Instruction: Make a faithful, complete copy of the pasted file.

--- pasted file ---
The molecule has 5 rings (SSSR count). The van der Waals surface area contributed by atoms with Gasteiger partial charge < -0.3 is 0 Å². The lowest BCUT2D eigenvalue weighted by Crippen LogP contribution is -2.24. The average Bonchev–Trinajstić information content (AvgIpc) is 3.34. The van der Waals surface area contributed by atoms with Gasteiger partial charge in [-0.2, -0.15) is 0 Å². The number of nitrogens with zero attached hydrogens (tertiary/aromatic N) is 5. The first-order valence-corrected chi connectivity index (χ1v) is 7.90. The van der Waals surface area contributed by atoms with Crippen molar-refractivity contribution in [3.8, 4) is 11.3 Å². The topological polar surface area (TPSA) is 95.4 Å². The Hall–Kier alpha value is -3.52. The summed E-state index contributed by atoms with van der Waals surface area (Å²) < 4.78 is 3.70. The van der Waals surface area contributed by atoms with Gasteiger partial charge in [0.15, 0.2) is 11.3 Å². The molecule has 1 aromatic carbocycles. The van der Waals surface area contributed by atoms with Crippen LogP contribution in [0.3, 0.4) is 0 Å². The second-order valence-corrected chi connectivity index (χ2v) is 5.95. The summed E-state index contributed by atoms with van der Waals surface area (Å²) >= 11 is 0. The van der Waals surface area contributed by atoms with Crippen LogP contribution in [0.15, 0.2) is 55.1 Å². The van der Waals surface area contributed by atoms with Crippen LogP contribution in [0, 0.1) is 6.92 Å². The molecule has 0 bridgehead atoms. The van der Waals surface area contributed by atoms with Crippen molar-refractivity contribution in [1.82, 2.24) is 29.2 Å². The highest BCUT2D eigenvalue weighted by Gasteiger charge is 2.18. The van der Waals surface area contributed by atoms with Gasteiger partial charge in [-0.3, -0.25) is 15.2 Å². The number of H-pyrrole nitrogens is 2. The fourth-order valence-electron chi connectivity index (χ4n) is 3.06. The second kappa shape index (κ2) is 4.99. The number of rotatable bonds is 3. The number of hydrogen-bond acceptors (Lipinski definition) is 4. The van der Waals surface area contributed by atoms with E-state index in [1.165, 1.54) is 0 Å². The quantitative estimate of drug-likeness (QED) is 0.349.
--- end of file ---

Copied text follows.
The molecule has 5 rings (SSSR count). The van der Waals surface area contributed by atoms with Gasteiger partial charge < -0.3 is 0 Å². The lowest BCUT2D eigenvalue weighted by Crippen LogP contribution is -2.24. The average Bonchev–Trinajstić information content (AvgIpc) is 3.34. The van der Waals surface area contributed by atoms with Gasteiger partial charge in [-0.2, -0.15) is 0 Å². The number of nitrogens with zero attached hydrogens (tertiary/aromatic N) is 5. The first-order valence-corrected chi connectivity index (χ1v) is 7.90. The van der Waals surface area contributed by atoms with Crippen molar-refractivity contribution in [3.8, 4) is 11.3 Å². The topological polar surface area (TPSA) is 95.4 Å². The Hall–Kier alpha value is -3.52. The summed E-state index contributed by atoms with van der Waals surface area (Å²) < 4.78 is 3.70. The van der Waals surface area contributed by atoms with Gasteiger partial charge in [0.15, 0.2) is 11.3 Å². The molecule has 1 aromatic carbocycles. The van der Waals surface area contributed by atoms with Crippen LogP contribution in [0.3, 0.4) is 0 Å². The second-order valence-corrected chi connectivity index (χ2v) is 5.95. The summed E-state index contributed by atoms with van der Waals surface area (Å²) >= 11 is 0. The van der Waals surface area contributed by atoms with Crippen LogP contribution in [0.15, 0.2) is 55.1 Å². The van der Waals surface area contributed by atoms with Crippen LogP contribution in [0, 0.1) is 6.92 Å². The molecule has 0 bridgehead atoms. The van der Waals surface area contributed by atoms with Crippen molar-refractivity contribution in [1.82, 2.24) is 29.2 Å². The highest BCUT2D eigenvalue weighted by Gasteiger charge is 2.18. The van der Waals surface area contributed by atoms with Gasteiger partial charge in [-0.3, -0.25) is 15.2 Å². The number of H-pyrrole nitrogens is 2. The fourth-order valence-electron chi connectivity index (χ4n) is 3.06. The second kappa shape index (κ2) is 4.99. The number of rotatable bonds is 3. The number of hydrogen-bond acceptors (Lipinski definition) is 4. The van der Waals surface area contributed by atoms with E-state index in [1.165, 1.54) is 0 Å². The quantitative estimate of drug-likeness (QED) is 0.349.